Loading Electric Circuits for Safety

spencercraig195 says:
What size wire to use?
What size wire to use?

When adding only a few receptacles, lights, or a small appliance, tap into an existing circuit. Tap power from a nearby receptacle, junction box, switch box, or ceiling fixture box and run cable to the new electrical box. First, make sure that you don't overload the circuit.

Indexing circuits
An index telling which electrical loads -- lights, receptacles, and appliances -- are on each circuit should be posted on the inside of a service panel door. However, this index may not be accurate. Whenever evaluating a circuit, test to make sure which electrical loads are on what circuit.

If there is no index, make one. Shut off one circuit and test to see which lights, receptacles, and appliances have turned off. Write down the results. Repeat for all the circuits until you have covered all electrical loads. Draw the index and tape it to the service panel.

Indexing circuits is easier when two people work together: One stands at the service panel while the other tests plugs, lights, and appliances and notes the findings. Walkie-talkies or cell phones ease communication.

Figuring the total load
Once you've identified all the loads on a circuit, total the wattage. If the wattage is not printed on an item's label, there should be an amperage rating (amps). Multiply the amps times voltage to get the wattage. For example a 4-amp, 120-volt tool consumes 480 watts (4X120=480).

Add the wattage of all the bulbs in each fixture. For each receptacle, include the appliances or tools usually plugged into it. Include hardwired appliances such as a dishwasher. Once you've totaled all the electrical loads on a circuit, determine if adding new services overloads the circuit. If no convenient circuit has enough available capacity, install a new circuit.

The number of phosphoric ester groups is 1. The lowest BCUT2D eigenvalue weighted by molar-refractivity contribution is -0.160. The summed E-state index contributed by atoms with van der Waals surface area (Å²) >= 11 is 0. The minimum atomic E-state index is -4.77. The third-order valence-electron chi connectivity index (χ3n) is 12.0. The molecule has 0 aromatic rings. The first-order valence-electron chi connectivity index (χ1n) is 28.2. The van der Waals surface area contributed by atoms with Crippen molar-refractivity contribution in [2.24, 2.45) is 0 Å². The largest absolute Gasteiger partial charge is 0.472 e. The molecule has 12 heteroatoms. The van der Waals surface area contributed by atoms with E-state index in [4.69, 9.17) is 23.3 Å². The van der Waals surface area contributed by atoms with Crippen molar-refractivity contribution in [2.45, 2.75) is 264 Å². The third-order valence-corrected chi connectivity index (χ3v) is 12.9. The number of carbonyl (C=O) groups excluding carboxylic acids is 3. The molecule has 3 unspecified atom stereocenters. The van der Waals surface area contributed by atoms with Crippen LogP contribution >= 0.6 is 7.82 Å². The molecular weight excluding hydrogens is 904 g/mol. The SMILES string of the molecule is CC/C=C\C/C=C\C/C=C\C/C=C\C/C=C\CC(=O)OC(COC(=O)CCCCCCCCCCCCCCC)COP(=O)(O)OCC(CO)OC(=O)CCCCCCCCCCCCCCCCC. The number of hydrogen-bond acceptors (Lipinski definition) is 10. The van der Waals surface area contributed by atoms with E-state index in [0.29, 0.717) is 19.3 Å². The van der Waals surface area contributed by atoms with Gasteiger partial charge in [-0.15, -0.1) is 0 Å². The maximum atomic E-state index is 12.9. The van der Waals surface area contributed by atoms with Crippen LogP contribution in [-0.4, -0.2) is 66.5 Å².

Major appliances, such as electric ranges and dryers, are on dedicated 240-volt circuits. Only one user connects to each circuit.

Calculating Safe Capacity for a Circuit

To find the capacity of a circuit, multiply amps times volts (usually 120). Most local codes demand that all the users on a circuit must not add up to more than 80 percent of total capacity. This 80-percent figure is the circuit's "safe capacity."

15-amp circuit
Total capacity: 1,800 watts
Safe capacity: 1,440 watts (12 amps)

20-amp circuit
Total capacity: 2,400 watts
Safe capacity: 1,920 watts (16 amps)

30-amp circuit
Total capacity: 3,600 watts
Safe capacity: 2,880 watts (24 amps)

Appliances and Tools That Need Special Attention

To find how many watts a 120-volt appliance or tool consumes, look at its nameplate. If it shows only the amperage, multiply that times 120 to find watts. For example an 11-amp table saw uses 1,320 watts (11X120=1,320). Here are some typical wattages; yours may vary considerably. (All 240-volt appliances should be on dedicated circuits, so you never need to figure whether they can fit in a circuit.)

Dishwasher: 1,000-1,500 watts
Garbage disposer: 400-850 watts
Hair dryer: 500-1,500 watts
Microwave: 600-1,500 watts
Refrigerator: 200-700 watts
Table saw: 800-1,500 watts
Television: 100-350 watts
Window air-conditioner: 500-1,500 watts

 

Comments (2)
7915430108
spencercraig195 wrote:

What size wire to use?

3/17/2013 11:44:21 AM Report Abuse
lylel wrote:

Thankyou

11/2/2009 06:54:41 PM Report Abuse
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